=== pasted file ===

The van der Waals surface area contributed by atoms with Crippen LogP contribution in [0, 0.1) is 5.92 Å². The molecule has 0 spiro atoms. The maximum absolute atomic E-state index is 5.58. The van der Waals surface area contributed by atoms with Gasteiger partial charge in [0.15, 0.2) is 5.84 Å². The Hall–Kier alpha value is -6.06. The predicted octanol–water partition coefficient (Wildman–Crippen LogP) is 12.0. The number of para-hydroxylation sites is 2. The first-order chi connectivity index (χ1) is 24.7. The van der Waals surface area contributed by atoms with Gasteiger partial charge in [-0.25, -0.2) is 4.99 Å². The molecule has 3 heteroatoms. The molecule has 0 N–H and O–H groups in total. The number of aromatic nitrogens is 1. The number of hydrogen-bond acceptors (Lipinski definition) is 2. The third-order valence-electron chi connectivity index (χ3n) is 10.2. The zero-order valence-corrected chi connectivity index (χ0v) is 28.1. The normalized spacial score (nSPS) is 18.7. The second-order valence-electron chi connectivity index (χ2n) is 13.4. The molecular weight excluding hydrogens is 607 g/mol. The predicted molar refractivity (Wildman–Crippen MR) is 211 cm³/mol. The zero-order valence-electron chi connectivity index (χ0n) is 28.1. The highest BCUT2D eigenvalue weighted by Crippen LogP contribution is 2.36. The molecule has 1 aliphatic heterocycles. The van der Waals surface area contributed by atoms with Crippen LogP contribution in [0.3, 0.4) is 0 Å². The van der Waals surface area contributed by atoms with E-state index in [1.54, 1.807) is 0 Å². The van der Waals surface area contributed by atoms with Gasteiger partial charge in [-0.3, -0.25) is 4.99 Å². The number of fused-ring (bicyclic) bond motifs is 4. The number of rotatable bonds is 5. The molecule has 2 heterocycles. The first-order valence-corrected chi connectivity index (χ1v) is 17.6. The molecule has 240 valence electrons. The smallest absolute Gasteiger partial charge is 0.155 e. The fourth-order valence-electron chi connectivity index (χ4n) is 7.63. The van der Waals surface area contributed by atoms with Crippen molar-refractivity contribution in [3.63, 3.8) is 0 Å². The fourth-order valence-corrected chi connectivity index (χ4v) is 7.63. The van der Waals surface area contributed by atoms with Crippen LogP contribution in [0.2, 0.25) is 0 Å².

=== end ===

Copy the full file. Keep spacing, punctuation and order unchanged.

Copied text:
The van der Waals surface area contributed by atoms with Crippen LogP contribution in [0, 0.1) is 5.92 Å². The molecule has 0 spiro atoms. The maximum absolute atomic E-state index is 5.58. The van der Waals surface area contributed by atoms with Gasteiger partial charge in [0.15, 0.2) is 5.84 Å². The Hall–Kier alpha value is -6.06. The predicted octanol–water partition coefficient (Wildman–Crippen LogP) is 12.0. The number of para-hydroxylation sites is 2. The first-order chi connectivity index (χ1) is 24.7. The van der Waals surface area contributed by atoms with Gasteiger partial charge in [-0.25, -0.2) is 4.99 Å². The molecule has 3 heteroatoms. The molecule has 0 N–H and O–H groups in total. The number of aromatic nitrogens is 1. The number of hydrogen-bond acceptors (Lipinski definition) is 2. The third-order valence-electron chi connectivity index (χ3n) is 10.2. The zero-order valence-corrected chi connectivity index (χ0v) is 28.1. The normalized spacial score (nSPS) is 18.7. The second-order valence-electron chi connectivity index (χ2n) is 13.4. The molecular weight excluding hydrogens is 607 g/mol. The predicted molar refractivity (Wildman–Crippen MR) is 211 cm³/mol. The zero-order valence-electron chi connectivity index (χ0n) is 28.1. The highest BCUT2D eigenvalue weighted by Crippen LogP contribution is 2.36. The molecule has 1 aliphatic heterocycles. The van der Waals surface area contributed by atoms with Crippen LogP contribution in [0.3, 0.4) is 0 Å². The van der Waals surface area contributed by atoms with E-state index in [1.54, 1.807) is 0 Å². The van der Waals surface area contributed by atoms with Gasteiger partial charge in [-0.3, -0.25) is 4.99 Å². The number of fused-ring (bicyclic) bond motifs is 4. The number of rotatable bonds is 5. The molecule has 2 heterocycles. The first-order valence-corrected chi connectivity index (χ1v) is 17.6. The molecule has 240 valence electrons. The smallest absolute Gasteiger partial charge is 0.155 e. The fourth-order valence-electron chi connectivity index (χ4n) is 7.63. The van der Waals surface area contributed by atoms with Crippen molar-refractivity contribution in [3.63, 3.8) is 0 Å². The fourth-order valence-corrected chi connectivity index (χ4v) is 7.63. The van der Waals surface area contributed by atoms with Crippen LogP contribution in [0.2, 0.25) is 0 Å².